The Intersection between Transitional Justice, International Security and Responsibility to Protect

Started in February 2017

Security interests and humanitarian objectives as part of the responsibility to protect framework are fuelling military interventions whether within or outside the United Nations collective security system. Such foreign interventions raise major challenges for the design, legitimacy and local ownership of transitional justice processes that are limited to the accountability of local actors and towards local communities.

How can foreign interveners be held accountable? And to whom? These are key questions to be answered when analysing the intersection between transitional justice, international security and responsibility to protect. This project maps various existing accountability mechanisms through the lens of the requirements of a transitional justice process in order to identify possibilities and gaps.

Research outputs will be published by the end of 2017.

RESEARCHER

Picture of Sandra Krähenmann

Sandra Krähenmann

Research Fellow

Sandra Krähenmann's research focuses on the theory and practice of international law that applies in armed conflict and other situations of violence.

Publications

Cover of the book Post-Conflict Peacebuilding A Lexicon

Post-Conflict Peacebuilding - A Lexicon

January 2009

Vincent Chetail

Oxford University Press

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MORE ON THIS THEMATIC AREA

Vover page of the In-Brief No.7 Human Rights Obligations of Armed Non-State Actors: An Exploration of the Practice of the UN Human Rights Council  News

How the UN Human Rights Council Addresses Armed Non-State Actors: Key Challenges and Way Forward

February 2017

Ten years after the establishment of the UN Human Rights Council, our new publication highlights the current challenges related to the Council’s approach to armed non-state actors and proposes recommendations to better address this phenomenon.

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 Libya, Misrata, Tripoli Street. After a battle between members of the armed opposition and government forces. News

THE WAR REPORT: ARMED CONFLICTS IN 2016

April 2017

In 2016, 49 situations of armed violence amounted to armed conflicts according to international humanitarian law and international criminal law. The vast majority are non-international armed conflicts, as in preceding years, highlighting the changing nature of warfare. The analysis highlights two trends: the heavy toll of current armed conflicts on civilians often trapped in sieges and battlefields in cities and increased international interventions in conflicts.

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Marines with India Battery, the artillery attachment for Battalion Landing Team 1st Battalion, 2nd Marine Regiment, 24th Marine Expeditionary Unit, fire a 120 mm towed mortar system, called the Expeditionary Fire Support System. Military Briefing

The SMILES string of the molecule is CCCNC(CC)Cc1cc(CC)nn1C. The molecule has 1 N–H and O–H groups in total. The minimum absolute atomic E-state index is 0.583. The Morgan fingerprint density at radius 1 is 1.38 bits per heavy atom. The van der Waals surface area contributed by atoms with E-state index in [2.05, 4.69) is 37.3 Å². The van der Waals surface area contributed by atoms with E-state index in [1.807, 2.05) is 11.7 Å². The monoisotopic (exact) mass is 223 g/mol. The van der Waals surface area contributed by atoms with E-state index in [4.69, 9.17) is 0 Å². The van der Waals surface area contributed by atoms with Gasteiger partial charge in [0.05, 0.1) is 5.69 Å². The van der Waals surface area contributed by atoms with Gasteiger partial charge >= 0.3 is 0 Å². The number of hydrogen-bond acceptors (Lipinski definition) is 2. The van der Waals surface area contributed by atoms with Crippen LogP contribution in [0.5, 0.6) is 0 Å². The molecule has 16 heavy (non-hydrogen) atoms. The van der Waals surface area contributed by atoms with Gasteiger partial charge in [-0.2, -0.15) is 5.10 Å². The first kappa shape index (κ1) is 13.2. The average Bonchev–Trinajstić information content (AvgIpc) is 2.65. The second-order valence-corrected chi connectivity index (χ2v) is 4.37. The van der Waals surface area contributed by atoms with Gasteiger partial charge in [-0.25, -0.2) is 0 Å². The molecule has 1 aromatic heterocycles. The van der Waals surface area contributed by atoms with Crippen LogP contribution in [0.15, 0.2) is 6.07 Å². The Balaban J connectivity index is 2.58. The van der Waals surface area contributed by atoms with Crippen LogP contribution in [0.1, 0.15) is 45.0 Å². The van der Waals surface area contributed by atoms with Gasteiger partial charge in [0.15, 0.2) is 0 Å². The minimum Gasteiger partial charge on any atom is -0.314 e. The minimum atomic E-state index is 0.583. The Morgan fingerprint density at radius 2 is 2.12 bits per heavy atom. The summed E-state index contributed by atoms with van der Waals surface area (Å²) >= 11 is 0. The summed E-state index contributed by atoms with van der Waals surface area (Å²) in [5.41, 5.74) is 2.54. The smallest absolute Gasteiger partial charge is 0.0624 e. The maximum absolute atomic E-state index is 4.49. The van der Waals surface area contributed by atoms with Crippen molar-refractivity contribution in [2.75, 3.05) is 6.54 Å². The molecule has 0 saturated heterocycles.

Regulation of Weapons and their Use in Military Operations

April 2017, 17:00-19:00

This fourth Military Briefing will focus on the main principles that govern the choice of means and methods of warfare (international humanitarian law principles and principles of military strategy).

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East Timor, Dili, burnt houses Short Course

The Law of Non-International Armed Conflicts and Other Contested Issues

27 April - June 2017

This course examines one of the main purpose of international humanitarian law (IHL), which is to mitigate human suffering caused by war. It enables a careful evaluation of the various IHL rules intended to help protect vulnerable persons, such as civilians and prisoners of war, as well as property during armed conflict.

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A computer graphic simulation of a Future Protected Vehicle Project

Autonomous Weapon Systems under International Humanitarian and Human Rights Law

Started in January 2015

This project examines the legal requirements that the use of autonomous weapon systems would need to comply with in a number of scenarios envisaged by proponents of increasing autonomy in weapon systems.

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UN Peacekeepers on Patrol in Abyei, Sudan Project

Post-Conflict Peacebuilding

Completed in January 2005

This research project aimed to clarify the multiple facets of post-conflict peacebuilding.

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